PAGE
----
Neil S. Price’s Children of Ash and Elm is a breezy popular history of the Vikings that nevertheless brings real scholarly rigor to the subject—Price is an archaeologist who’s been working on Viking stuff for decades now, and while he’s openly and unabashedly writing for a casual audience, he’s not afraid to talk about the limits of our knowledge, or to talk about how we know the things we do know.

The book starts out in the pre-Viking Scandinavian North, trying to explain what things were like before the Vikings became the Vikings, and what changed to kick off their Viking ways. It follows them in a unified way through both their Eastern and Western exploits, spending a lot of time with the Rus and all the way down to Constantinople, as well as in England and beyond to Iceland, Greenland, and North America. And then it talks about the end of the era and their legacies. While doing all this, it focuses a lot (for obvious, author-related reasons) on their material culture and what we know about e.g. their funerary practices and where we’ve found remnants of towns and ships and whatever else; but it also does talk about the written material we have, and outlines the cultural and intellectual world of the Vikings even as it puts question marks on a lot of it as being potentially later inventions or unrepresentative.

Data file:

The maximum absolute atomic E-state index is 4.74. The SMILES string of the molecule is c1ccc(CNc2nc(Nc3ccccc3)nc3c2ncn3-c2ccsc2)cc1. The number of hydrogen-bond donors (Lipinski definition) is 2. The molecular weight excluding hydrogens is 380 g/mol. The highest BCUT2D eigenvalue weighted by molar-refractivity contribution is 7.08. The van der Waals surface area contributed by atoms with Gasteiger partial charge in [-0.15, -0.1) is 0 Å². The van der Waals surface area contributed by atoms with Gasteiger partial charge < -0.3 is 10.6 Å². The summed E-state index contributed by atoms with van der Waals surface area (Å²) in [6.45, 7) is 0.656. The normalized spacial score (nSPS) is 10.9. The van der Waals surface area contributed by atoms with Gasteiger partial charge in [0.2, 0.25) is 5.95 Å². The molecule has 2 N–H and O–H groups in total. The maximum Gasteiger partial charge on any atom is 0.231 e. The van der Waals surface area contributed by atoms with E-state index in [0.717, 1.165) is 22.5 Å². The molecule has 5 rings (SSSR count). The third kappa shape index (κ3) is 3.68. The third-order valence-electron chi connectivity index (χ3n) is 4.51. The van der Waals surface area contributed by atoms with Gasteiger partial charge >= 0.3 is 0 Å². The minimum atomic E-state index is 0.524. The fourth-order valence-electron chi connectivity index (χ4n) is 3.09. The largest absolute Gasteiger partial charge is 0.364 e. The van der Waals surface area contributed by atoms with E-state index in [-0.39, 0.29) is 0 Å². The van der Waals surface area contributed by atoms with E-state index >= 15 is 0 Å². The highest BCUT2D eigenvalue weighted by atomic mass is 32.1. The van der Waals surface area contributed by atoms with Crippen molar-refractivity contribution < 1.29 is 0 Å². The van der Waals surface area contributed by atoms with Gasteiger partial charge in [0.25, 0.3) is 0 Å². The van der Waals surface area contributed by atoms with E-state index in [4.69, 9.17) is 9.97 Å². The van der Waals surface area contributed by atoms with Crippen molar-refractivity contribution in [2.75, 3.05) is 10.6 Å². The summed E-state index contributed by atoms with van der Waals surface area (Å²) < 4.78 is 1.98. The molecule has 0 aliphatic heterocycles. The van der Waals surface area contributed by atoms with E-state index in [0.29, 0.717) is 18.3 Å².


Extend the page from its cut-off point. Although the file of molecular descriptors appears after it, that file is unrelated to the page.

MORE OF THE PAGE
Because this is a popular history, it’s also not afraid to just come out and admit that it’s talking about contemporary-relevant things; one of the big room-elephants that the book addresses is the (neo-)Nazi fascination with Vikings, and the way that Viking history has been repurposed to support their wacky evil bullshit. As well, the book is very inclusive in its concerns, talking about class and gender in Viking societies in all their complexity. And while Price has made a career studying the Vikings, he’s also clear-eyed about the ways in which they were pretty shitty at times, and isn’t going to try to romanticize them or defend the indefensible.

Overall, this is just a really solid book that comes in at the sweet spot of not talking down to an audience, while also being aware that its audience is not sitting in a classroom and has chosen to read this book instead of any of the many other things they could be doing with their free time. Recommended.


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